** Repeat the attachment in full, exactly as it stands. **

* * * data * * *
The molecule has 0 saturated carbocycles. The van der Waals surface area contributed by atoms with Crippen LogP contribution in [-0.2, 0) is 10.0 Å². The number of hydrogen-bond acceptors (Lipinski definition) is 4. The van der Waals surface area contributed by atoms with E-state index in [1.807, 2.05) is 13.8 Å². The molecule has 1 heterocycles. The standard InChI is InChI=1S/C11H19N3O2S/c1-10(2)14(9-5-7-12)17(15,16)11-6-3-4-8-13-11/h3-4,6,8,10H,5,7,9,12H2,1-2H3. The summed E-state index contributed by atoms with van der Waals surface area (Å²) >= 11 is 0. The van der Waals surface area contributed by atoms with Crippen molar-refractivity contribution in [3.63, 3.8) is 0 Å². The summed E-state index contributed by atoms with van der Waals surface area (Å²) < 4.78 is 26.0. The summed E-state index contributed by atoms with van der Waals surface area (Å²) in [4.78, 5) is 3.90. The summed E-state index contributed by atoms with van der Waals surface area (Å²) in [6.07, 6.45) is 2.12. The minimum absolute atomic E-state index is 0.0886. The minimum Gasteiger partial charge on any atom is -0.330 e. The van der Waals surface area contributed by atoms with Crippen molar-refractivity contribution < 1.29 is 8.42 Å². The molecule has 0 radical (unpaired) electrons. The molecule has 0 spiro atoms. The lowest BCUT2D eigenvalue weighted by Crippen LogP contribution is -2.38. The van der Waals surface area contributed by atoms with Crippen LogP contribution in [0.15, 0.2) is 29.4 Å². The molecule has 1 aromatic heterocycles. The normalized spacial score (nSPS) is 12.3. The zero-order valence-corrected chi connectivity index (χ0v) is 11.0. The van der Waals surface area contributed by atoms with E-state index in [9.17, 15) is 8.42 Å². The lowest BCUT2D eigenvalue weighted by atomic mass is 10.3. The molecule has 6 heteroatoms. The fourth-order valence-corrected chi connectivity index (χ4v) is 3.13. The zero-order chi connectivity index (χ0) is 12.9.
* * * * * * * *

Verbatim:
The molecule has 0 saturated carbocycles. The van der Waals surface area contributed by atoms with Crippen LogP contribution in [-0.2, 0) is 10.0 Å². The number of hydrogen-bond acceptors (Lipinski definition) is 4. The van der Waals surface area contributed by atoms with E-state index in [1.807, 2.05) is 13.8 Å². The molecule has 1 heterocycles. The standard InChI is InChI=1S/C11H19N3O2S/c1-10(2)14(9-5-7-12)17(15,16)11-6-3-4-8-13-11/h3-4,6,8,10H,5,7,9,12H2,1-2H3. The summed E-state index contributed by atoms with van der Waals surface area (Å²) >= 11 is 0. The van der Waals surface area contributed by atoms with Crippen molar-refractivity contribution in [3.63, 3.8) is 0 Å². The summed E-state index contributed by atoms with van der Waals surface area (Å²) < 4.78 is 26.0. The summed E-state index contributed by atoms with van der Waals surface area (Å²) in [4.78, 5) is 3.90. The summed E-state index contributed by atoms with van der Waals surface area (Å²) in [6.07, 6.45) is 2.12. The minimum absolute atomic E-state index is 0.0886. The minimum Gasteiger partial charge on any atom is -0.330 e. The van der Waals surface area contributed by atoms with Crippen molar-refractivity contribution < 1.29 is 8.42 Å². The molecule has 0 radical (unpaired) electrons. The molecule has 0 spiro atoms. The lowest BCUT2D eigenvalue weighted by Crippen LogP contribution is -2.38. The van der Waals surface area contributed by atoms with Crippen LogP contribution in [0.15, 0.2) is 29.4 Å². The molecule has 1 aromatic heterocycles. The normalized spacial score (nSPS) is 12.3. The zero-order valence-corrected chi connectivity index (χ0v) is 11.0. The van der Waals surface area contributed by atoms with E-state index in [9.17, 15) is 8.42 Å². The lowest BCUT2D eigenvalue weighted by atomic mass is 10.3. The molecule has 6 heteroatoms. The fourth-order valence-corrected chi connectivity index (χ4v) is 3.13. The zero-order chi connectivity index (χ0) is 12.9.